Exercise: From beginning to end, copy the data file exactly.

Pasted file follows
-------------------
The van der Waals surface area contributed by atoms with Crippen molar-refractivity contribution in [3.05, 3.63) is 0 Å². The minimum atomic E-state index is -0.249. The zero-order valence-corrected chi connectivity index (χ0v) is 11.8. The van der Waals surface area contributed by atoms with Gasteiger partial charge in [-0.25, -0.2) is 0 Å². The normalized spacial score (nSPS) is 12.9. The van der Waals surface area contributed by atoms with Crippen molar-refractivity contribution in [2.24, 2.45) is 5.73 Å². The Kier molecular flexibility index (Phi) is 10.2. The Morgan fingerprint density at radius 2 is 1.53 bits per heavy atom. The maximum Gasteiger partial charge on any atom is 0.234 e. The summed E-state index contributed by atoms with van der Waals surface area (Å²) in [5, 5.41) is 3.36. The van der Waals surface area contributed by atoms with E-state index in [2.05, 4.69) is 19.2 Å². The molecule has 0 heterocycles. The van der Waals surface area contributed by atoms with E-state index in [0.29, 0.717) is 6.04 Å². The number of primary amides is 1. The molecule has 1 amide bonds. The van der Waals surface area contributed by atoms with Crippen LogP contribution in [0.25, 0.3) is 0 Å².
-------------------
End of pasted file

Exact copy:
The van der Waals surface area contributed by atoms with Crippen molar-refractivity contribution in [3.05, 3.63) is 0 Å². The minimum atomic E-state index is -0.249. The zero-order valence-corrected chi connectivity index (χ0v) is 11.8. The van der Waals surface area contributed by atoms with Gasteiger partial charge in [-0.25, -0.2) is 0 Å². The normalized spacial score (nSPS) is 12.9. The van der Waals surface area contributed by atoms with Crippen molar-refractivity contribution in [2.24, 2.45) is 5.73 Å². The Kier molecular flexibility index (Phi) is 10.2. The Morgan fingerprint density at radius 2 is 1.53 bits per heavy atom. The maximum Gasteiger partial charge on any atom is 0.234 e. The summed E-state index contributed by atoms with van der Waals surface area (Å²) in [5, 5.41) is 3.36. The van der Waals surface area contributed by atoms with E-state index in [2.05, 4.69) is 19.2 Å². The molecule has 0 heterocycles. The van der Waals surface area contributed by atoms with E-state index in [0.29, 0.717) is 6.04 Å². The number of primary amides is 1. The molecule has 1 amide bonds. The van der Waals surface area contributed by atoms with Crippen LogP contribution in [0.25, 0.3) is 0 Å².